Updated: March 2, 2021
President Joseph R. Biden Jr. on Wednesday announced new sanctions against military leaders in Myanmar following a coup there on February 1.
Mr. Biden called on the military to relinquish power and release the civilian government, including leader Aung San Suu Kyi and President Win Myint.
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The sanctions include freezing Myanmar assets in the United States and imposing sanctions against the military leaders and close family members.
The president said the $1 billion fund belonging to Myanmar held in the United States will be frozen.
Mr. Biden said: “I want to say good afternoon, everyone. I wanted to give you an update on the latest regarding our response to the military coup in Burma.
“As you know, the assault on Burma’s transition to democracy remains an issue of deep bipartisan concern. We’ve consulted at length, for example, with Senator McConnell, who’s had a very keen interest in this, and his team. And we welcomed their helpful insights.
“We’ve also been in close contact with our allies and partners around the world, particularly in the Indo-Pacific region, driving vigorous diplomatic outreach to help coordinate an international response to what happened.
“A strong and unified message emerging from the United States has been essential, in our view, to encouraging other countries to join us in pressing for an immediate return to democracy.
“Last week, the United States helped bring together the U.N. Security Council, which issued a strong statement in support of Burmese democracy. And this week, we will use our renewed engagement on the Human Rights Council to strengthen the world’s commitment to human rights in Burma.
“Today, I again call on the Burmese military to immediately release the democratic political leaders and activists and — that they’re now detaining, including Aung San Suu Kyi. And she is — and also Win Myint, the President.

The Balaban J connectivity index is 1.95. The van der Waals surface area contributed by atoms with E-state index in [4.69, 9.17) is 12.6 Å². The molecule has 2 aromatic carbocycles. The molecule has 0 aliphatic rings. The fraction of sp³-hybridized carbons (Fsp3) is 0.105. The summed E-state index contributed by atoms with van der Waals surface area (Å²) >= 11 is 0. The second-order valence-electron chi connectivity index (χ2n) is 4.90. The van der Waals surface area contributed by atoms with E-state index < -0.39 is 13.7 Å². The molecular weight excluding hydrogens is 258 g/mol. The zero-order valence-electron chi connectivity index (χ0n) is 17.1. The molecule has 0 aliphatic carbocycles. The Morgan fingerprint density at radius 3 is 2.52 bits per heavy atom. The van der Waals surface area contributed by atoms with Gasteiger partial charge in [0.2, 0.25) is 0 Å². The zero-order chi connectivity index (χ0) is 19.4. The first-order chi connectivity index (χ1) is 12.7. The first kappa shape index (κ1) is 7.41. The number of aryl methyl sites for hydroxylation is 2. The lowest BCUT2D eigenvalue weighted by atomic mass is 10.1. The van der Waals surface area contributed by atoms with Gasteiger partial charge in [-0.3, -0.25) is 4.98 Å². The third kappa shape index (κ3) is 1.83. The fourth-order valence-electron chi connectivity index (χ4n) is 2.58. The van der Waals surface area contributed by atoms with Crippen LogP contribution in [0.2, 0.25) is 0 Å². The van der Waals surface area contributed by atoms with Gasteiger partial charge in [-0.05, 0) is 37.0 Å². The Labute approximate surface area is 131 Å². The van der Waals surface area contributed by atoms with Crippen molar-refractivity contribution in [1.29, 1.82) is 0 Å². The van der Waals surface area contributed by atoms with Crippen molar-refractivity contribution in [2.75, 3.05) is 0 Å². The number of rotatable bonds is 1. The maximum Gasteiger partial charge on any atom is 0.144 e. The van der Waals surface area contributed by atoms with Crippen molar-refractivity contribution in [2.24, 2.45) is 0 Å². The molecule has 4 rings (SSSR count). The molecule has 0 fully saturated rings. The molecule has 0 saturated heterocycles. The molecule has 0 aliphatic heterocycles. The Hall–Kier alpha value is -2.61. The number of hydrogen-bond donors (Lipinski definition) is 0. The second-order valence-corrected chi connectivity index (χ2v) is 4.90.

“The military must relinquish the power it seized and demonstrate respect for the will of the people of Burma as expressed in their November 8th election.
“So today, I’m announcing a series — a series of actions that we’re taking to begin imposing consequences on the leaders of the coup. The U.S. government is taking steps to prevent the generals from improperly having access to the $1 billion in Burmese government funds held in the United States.
“And today, I’ve approved a new executive order — (coughs) — excuse me — a new executive order enabling us to immediately sanction the military leaders who directed the coup, their business interests, as well as close family members.
“We will identify a first round of targets this week. And we’re also going to impose strong export controls. And we’re freezing U.S. assets that benefit the Burmese government, while maintaining our support for healthcare, civil society groups, and other areas that benefit the people of Burma directly.
“And, finally, as protests grow, violence against those asserting their democratic rights is unacceptable, and we’re going to keep calling it out. The people of Burma are making their voices heard. And the world is watching.
“We’ll be ready to impose additional measures, and we’ll continue to work with our international partners to urge other nations to join us in these efforts.
“So I thank you all. I wanted to have that statement before I got in the vehicle to go out to the Pentagon. And I’m sure I’ll see some of you at the Pentagon. Thanks for coming over on such short notice. Thank you.
“On February 1, 2021, the Myanmar military arrested the civilian leaders of the national and state governments and announced a one-year “state of emergency.”
“The military arrested leader Aung San Suu Kyi, President Win Myint, and several dozen other senior officials in early morning raids in the capital, Naypyidaw. The officials were in Naypyidaw for the lower house of parliament to convene after the November 2020 national elections, which the NLD won by a large margin. The military also detained NLD officials and civil society activists in other parts of Myanmar, and cut telecommunications and the internet.”
The same day, President Biden released a strongly worded statement threatening to sanction Myanmar over the military coup.
“The international community should come together in one voice to press the Burmese military to immediately relinquish the power they have seized, release the activists and officials they have detained, lift all telecommunications restrictions, and refrain from violence against civilians,” President Biden said on February 1.
General Min Aung Hlaing has been accused by rights groups of human rights violations.
In a 2018 report, Amnesty International named Senior General Min Aung Hlaing among those who should be investigated for responsibility for crimes against humanity perpetrated as part of a widespread and systematic attack against the Rohingya population in northern Rakhine State.